Successful Model for Rural and Underserved Communities
NorthPoint Health & Wellness
Geographic Area: North Minneapolis
NorthPoint is the first Federally Qualified Health Center that the Minnesota Department of Health certified as a health care home. In early fall 2011, NorthPoint completed the first year of participation and submitted the annual re-certification application.
As a multispecialty medical, dental and mental health center and human service agency, becoming certified as a health care home was a natural step. NorthPoint’s clinics offer a comprehensive array of primary care services, including family practice, obstetrics, internal medicine, pediatrics and specialty care. In addition, NorthPoint provides full-service dentistry and behavioral health services. NorthPoint also provides teen services at North High School and Plymouth Christian Youth Center.
Ancillary services include optometry, nutrition services, laboratory, a full-service pharmacy and radiology. Because many North Minneapolis residents experience barriers to health care, NorthPoint facilitates services with transportation, culturally competent and multilingual staff, translation services, assistance in applying for public programs, and a sliding fee scale. NorthPoint also offers a number of advocacy and outreach programs including nutrition counseling; a WIC office; Healthy Start for pregnant women; diabetes support groups; a smoking cessation program; Breathe Free North—a smoke free homes social marketing program; chemical dependency assessments; charter school screening; and dental education programs.
Health Care Home
NorthPoint’s health care home initiative is a primary care based model. A care team provides and coordinates high quality, planned, patient/family-centered health care promotion (acute and preventive) and chronic condition management. Patients play a major role in this program by agreeing to health care goals and following through on their personal health maintenance activities. The focus is typically on adult patients with multiple acute/chronic conditions such as diabetes, asthma, cardiovascular/hypertension and depression. The health care home strategy views health care expenses up front as producing a good return on investment (reducing costs later) by improving the overall health of patients (using a preventative care model). NorthPoint has enthusiastically embraced this strategy and has a team of staff members who continuously monitor and refine the process.
The success of this program to date is due to a number of factors including:
• Communicating frequently and effectively among the team, staff, and management
• Applying complementary industry best practices
• Monitoring outcomes
• Having a focused effort and detail plan
• Seeking and gaining external funding to support health care home development activities.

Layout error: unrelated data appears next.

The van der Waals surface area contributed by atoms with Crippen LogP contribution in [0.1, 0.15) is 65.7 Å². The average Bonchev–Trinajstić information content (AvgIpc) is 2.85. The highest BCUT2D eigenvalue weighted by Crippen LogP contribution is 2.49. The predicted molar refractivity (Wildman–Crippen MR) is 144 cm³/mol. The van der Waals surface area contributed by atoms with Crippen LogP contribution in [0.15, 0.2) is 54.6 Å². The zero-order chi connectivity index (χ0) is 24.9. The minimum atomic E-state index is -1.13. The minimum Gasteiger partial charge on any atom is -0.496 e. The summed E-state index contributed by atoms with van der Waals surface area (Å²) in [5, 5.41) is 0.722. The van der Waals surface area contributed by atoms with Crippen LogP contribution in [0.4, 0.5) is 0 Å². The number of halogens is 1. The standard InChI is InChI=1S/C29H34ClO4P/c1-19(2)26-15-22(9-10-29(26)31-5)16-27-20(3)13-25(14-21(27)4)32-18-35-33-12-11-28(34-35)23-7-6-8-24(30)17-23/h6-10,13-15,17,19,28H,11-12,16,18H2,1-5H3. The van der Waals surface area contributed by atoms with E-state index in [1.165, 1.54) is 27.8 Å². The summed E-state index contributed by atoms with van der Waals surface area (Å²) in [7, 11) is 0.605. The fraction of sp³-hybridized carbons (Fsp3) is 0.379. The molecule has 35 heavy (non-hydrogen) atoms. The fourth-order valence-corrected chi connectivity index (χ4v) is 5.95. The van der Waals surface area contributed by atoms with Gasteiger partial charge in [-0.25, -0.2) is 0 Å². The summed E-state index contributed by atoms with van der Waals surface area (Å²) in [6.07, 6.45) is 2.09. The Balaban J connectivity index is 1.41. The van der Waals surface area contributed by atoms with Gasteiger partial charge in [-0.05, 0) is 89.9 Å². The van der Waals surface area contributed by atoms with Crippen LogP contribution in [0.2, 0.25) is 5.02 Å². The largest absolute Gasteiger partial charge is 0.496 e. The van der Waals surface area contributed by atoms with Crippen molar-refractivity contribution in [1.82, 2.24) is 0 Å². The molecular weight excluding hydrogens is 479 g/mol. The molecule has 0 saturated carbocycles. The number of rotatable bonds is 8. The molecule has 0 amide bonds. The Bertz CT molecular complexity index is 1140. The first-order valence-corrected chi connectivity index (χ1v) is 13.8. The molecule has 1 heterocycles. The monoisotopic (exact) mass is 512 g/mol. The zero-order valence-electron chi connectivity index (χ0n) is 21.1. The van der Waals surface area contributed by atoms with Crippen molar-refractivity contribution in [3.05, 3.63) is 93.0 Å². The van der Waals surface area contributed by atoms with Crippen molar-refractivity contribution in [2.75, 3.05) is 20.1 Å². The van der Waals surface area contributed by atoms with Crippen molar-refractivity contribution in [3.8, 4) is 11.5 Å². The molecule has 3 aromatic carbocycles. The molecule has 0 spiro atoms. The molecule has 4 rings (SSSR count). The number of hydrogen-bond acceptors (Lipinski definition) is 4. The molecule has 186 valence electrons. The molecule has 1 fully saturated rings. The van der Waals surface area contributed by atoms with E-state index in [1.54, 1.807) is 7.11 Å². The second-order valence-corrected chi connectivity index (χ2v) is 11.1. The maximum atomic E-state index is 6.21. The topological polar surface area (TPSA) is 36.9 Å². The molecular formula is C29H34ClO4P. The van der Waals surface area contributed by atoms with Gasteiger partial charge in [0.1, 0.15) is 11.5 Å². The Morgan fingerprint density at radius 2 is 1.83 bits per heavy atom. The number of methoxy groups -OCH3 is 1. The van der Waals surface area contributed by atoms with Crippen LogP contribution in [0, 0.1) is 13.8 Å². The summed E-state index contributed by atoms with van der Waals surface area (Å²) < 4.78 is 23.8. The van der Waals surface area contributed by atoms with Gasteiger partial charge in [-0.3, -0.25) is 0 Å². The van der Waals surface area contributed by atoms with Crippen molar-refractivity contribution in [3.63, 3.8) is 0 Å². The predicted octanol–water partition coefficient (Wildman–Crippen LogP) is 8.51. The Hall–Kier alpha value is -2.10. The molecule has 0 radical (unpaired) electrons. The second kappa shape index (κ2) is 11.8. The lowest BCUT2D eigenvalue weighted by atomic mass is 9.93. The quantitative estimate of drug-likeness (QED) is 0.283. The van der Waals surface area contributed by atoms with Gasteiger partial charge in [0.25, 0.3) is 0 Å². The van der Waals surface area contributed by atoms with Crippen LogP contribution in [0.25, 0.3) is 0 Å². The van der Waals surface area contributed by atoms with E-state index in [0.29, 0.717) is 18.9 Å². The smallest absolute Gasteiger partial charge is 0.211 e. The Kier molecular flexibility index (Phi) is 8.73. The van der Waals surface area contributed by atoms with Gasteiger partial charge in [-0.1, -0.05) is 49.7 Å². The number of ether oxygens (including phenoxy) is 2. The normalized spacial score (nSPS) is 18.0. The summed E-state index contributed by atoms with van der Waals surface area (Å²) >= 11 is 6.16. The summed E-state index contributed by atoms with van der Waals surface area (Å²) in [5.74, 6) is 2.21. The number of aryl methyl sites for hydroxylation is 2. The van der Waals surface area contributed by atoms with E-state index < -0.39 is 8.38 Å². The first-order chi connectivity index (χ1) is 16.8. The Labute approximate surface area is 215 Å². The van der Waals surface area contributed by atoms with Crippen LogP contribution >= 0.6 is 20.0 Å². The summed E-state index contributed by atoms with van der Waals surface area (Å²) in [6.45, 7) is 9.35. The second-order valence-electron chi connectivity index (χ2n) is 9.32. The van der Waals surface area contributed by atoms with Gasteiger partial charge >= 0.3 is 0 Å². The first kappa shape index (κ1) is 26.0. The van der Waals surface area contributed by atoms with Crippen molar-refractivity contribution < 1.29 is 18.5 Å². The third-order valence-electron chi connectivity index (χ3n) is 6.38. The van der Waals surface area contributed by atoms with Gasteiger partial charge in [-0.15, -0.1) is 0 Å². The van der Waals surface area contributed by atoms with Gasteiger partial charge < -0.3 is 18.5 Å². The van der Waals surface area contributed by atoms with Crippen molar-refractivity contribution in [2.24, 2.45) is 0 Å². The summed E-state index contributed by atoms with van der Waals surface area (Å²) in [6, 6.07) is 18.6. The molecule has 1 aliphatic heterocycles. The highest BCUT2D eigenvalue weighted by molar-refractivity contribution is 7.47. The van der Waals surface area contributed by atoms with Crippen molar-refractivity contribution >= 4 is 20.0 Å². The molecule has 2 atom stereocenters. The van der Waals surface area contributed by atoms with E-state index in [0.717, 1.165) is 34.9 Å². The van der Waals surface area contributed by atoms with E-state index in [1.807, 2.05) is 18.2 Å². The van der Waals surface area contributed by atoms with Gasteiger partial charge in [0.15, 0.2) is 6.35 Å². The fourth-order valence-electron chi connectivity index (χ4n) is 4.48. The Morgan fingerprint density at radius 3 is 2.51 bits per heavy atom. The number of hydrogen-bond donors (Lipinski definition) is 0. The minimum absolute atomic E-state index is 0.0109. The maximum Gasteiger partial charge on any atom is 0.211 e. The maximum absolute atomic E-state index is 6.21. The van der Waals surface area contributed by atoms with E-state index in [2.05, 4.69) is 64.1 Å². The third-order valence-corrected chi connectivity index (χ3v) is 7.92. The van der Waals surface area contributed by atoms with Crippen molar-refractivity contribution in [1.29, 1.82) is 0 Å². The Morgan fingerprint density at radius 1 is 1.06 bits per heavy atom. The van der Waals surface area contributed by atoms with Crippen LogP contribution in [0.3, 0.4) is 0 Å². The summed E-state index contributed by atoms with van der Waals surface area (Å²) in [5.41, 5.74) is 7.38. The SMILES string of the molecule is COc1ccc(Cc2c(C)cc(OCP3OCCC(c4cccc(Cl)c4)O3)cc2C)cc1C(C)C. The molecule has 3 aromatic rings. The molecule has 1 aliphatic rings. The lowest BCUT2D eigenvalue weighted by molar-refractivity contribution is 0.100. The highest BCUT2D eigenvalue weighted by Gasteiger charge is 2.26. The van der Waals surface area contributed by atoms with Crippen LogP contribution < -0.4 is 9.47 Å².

In 1965, Minneapolis documented poverty and need in the inner city, which was particularly acute in North Minneapolis. To address these needs, Minneapolis began a city-wide community action program called Decision ’67, coinciding with the Neighborhood Services Program (NSP) begun through President Lyndon Johnson’s War on Poverty. Under NSP, five federal agencies collaborated to establish 13 multipurpose service agencies, called Pilot City projects, in poor neighborhoods across the country—including Minneapolis.
By June 1967, planning for the Minneapolis Pilot City program was underway, and included representation from the Northside Federation, an umbrella group representing 78 Northside resident groups, agencies and institutions. Pilot City Health Center opened in January 1969 and by March had seen 1,200 patients. Dental and mental health services were soon added. In keeping with the original model to create access to health care, economic development, education and social justice, in 1974 a new human services buildings was completed, allowing Pilot City to expand and house programs such as Big Brother, Big Sisters; Putting It All Together (program to motivate unemployed single mothers); University of Minnesota Extension classes; Minnesota’s largest energy assistance program; Metropolitan Visiting Nurses Association; furniture pickup; and a tool lending program.
During the 1970s, Pilot City Health Center was transitioned to Hennepin County while Pilot City Regional Center remained a separate entity. But in 2004, Pilot City Health Services was reunited with Pilot City Regional Center and renamed NorthPoint Health & Wellness Center. This merger was designed to improve patient care by integrating health and human services on the NorthPoint campus—providing a one-stop for clients’ social, physical and mental health needs. Currently, NorthPoint Health & Wellness Center is both a department of Hennepin County and a private nonprofit organization with a unique model of shared governance.
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